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The importance of proper warm-up routines at the beginning of Martial Arts training sessions cannot be overstressed. These help to avoid injuries which may otherwise occur in more demanding sections of sessions undertaken without such preparation. Warm ups like the one that follows help keep your training injury free!
Warm-ups are vital before the calisthenic (stretching and exercising body parts) section of Martial Arts lessons or workouts. It helps considerably if individuals know a complete balanced warm-up routine from start to finish to expedite their own training programmes (the one used in class for example). Regularly performing warm ups is good discipline and part of establishing basic priorities as they help to prepare mentally for what is to come and sharpen the perceptions and reactions.
A good warm-up exercises all the body’s major moveable joints sequentially from top to bottom, in the first instance. This is frequently supplemented by further exercises working groups of joints together (e.g. shoulders and hips, arms and legs).
Each joint is surrounded by protective lubricant synovial fluid. ‘Warm-up’ exercises (hence their name) help raise body temperature 2-3 degrees Centigrade thus reducing this fluid’s viscosity and allowing the joints to function more smoothly and freely–an essential pre-requisite before more strenuous demands are made upon them by stretching.
As a consequence, the major muscle groups involved also are warmed and stretched, the heart rate is increased gradually and the whole body is working more efficiently. One exercise per major joint is given below, on a top to bottom basis, to illustrate these principles.
Look 180 degrees downwards at your feet, then 90 degrees to your right, 180 degrees straight above you and finally, 90 degrees to your left before arriving back at your start. Circle your head 4 times clockwise thus and then repeat the exercise in the opposite direction.
Making big dramatic movements circle both shoulders simultaneously backwards 4 times then repeat the exercise in a forward direction.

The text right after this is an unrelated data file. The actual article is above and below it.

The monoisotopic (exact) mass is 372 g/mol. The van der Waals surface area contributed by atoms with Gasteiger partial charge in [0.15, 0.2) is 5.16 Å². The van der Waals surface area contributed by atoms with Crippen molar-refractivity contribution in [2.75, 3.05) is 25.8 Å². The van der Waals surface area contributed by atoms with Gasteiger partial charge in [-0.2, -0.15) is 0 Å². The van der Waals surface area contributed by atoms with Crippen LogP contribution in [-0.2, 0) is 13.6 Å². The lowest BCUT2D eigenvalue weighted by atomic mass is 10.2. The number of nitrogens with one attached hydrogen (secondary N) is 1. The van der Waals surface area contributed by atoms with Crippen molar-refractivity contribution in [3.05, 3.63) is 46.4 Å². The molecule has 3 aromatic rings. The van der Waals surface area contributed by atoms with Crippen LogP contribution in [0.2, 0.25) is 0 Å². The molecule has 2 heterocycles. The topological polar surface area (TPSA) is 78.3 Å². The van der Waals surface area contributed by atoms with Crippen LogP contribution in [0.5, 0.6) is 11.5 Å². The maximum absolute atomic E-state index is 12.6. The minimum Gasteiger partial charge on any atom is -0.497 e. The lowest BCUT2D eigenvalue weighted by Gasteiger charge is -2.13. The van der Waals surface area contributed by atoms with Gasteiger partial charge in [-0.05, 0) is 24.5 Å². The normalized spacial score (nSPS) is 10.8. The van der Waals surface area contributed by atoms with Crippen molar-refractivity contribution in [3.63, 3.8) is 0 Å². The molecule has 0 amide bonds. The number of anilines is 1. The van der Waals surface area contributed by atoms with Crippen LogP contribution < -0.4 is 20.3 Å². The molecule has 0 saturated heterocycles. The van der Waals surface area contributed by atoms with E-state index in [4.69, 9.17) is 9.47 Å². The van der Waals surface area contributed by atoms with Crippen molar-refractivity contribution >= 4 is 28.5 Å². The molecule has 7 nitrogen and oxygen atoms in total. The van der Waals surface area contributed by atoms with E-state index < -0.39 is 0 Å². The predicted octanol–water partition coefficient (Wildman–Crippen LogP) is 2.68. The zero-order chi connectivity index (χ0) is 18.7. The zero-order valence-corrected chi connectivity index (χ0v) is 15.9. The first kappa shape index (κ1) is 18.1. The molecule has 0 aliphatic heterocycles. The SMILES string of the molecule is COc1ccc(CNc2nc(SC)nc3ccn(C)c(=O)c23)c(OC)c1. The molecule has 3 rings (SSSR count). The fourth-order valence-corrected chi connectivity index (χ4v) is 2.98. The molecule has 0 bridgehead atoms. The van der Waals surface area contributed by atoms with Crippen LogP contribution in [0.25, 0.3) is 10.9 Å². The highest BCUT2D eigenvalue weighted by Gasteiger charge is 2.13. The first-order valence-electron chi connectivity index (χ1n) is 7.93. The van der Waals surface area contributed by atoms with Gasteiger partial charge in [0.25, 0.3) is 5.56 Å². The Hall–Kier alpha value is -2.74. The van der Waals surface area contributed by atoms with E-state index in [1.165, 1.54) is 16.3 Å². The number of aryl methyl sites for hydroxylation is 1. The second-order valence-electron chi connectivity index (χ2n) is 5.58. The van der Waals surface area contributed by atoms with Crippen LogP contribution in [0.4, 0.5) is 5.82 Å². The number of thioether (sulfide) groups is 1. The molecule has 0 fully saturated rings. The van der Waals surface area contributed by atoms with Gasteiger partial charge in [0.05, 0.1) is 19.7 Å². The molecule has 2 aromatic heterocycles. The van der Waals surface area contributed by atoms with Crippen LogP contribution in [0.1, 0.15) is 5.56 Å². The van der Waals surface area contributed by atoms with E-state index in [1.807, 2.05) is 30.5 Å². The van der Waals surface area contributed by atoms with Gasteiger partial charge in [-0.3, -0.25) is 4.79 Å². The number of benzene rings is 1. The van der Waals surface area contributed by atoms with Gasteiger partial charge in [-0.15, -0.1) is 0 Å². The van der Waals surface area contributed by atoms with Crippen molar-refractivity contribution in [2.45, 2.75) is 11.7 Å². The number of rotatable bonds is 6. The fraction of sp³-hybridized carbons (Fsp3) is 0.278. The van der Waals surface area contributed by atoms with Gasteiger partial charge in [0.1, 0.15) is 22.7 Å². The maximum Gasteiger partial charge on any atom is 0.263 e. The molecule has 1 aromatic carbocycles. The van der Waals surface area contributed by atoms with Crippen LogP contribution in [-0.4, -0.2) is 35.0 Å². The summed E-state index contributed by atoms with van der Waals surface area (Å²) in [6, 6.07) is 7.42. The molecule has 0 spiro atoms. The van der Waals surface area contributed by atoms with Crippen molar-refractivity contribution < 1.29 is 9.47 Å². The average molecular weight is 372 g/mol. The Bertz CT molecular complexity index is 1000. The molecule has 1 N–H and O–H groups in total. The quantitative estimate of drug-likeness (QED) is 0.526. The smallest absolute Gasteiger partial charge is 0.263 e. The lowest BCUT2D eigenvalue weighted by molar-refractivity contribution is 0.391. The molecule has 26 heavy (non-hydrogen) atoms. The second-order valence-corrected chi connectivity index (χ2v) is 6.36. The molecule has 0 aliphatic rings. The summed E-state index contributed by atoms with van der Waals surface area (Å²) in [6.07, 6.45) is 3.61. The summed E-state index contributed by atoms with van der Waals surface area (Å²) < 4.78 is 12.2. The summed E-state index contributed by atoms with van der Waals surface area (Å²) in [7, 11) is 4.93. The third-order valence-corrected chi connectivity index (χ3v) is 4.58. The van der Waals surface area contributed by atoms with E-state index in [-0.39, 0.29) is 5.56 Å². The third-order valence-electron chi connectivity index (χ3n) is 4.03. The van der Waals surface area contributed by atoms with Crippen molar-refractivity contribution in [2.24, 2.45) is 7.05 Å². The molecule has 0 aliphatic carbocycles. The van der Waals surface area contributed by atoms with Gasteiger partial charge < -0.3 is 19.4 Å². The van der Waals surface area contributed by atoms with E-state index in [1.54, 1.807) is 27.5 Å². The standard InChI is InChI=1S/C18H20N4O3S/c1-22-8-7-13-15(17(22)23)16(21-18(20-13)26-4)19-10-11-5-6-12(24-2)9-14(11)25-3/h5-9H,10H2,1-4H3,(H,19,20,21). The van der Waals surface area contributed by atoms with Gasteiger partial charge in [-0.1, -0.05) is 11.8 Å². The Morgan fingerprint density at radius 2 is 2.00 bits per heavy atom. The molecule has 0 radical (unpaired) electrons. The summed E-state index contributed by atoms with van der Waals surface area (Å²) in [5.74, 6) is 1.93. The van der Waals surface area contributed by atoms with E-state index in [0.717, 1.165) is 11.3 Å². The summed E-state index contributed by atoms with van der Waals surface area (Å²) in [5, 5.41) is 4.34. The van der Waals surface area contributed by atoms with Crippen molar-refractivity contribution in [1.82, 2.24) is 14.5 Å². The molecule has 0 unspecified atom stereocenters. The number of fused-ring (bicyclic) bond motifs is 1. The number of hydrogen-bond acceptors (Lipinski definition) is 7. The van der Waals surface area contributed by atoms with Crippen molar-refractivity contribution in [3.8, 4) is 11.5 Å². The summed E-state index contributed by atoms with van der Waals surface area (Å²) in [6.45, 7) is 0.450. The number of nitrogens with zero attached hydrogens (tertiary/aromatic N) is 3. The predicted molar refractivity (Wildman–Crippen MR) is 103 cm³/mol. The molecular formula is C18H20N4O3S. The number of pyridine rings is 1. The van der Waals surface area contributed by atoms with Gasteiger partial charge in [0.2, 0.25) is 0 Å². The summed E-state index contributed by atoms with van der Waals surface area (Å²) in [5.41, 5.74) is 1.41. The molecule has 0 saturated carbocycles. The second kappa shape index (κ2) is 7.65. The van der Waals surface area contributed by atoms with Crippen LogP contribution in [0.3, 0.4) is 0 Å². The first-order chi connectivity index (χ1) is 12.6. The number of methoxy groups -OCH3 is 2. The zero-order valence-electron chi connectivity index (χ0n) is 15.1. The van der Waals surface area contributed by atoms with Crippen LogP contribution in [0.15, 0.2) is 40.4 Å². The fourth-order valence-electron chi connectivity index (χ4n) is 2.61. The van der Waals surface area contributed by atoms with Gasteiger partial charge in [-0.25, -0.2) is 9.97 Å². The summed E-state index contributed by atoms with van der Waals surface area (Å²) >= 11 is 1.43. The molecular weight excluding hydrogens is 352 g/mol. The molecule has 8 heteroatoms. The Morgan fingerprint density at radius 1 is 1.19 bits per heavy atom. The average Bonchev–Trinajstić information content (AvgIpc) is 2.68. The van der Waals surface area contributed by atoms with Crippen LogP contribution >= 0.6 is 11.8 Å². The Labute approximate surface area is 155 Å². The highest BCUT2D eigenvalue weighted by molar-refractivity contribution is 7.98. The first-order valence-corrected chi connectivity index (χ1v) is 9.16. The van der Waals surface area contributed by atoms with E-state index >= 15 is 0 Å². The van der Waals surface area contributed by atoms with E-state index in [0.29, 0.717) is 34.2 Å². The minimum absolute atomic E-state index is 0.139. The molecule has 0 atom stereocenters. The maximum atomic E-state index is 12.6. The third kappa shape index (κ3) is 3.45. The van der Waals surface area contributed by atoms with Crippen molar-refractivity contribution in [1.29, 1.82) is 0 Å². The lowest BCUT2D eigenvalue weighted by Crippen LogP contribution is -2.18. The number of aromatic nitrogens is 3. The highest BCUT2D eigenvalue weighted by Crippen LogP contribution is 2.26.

With both hands on the small of your back bend backwards as far as is comfortable and hold this for 15-20 seconds. Next bend forwards similarly with arms and fingers outstretched and try to touch your toes or the floor before you. Hold this position for 15-20 seconds (don’t worry if you can’t touch either, holding this position extends your reach progressively, over time this exercise will get you there).
Place your hands on your hips, keep your feet together, your legs straight and circle them 16 times in one direction before repeating the exercise the other way around. Start with small circles each time and then make these gradually bigger.
Open your stance, squat down and grab your kneecaps with your hands. Rotate both kneecaps outwards 20 times then repeat with 20 inwards rotations.
Ankles and Wrists
Clasp both hands together with fingers interlocked, raise your right heel and, pivoting on the ball of the foot, circle your foot 20 times clockwise whilst moving your wrist right and left alternately. Repeat this exercise using the left foot.
Some of the better known Qigong routines such as the Yi Yin Jing and Ba Duan Jin can also be used for the same purpose instead of, alongside of or interspersed with those like the above. This, more orthodox, example, however, is based upon the writer’s recent Wu Shu training experiences in the People’s Republic of China.
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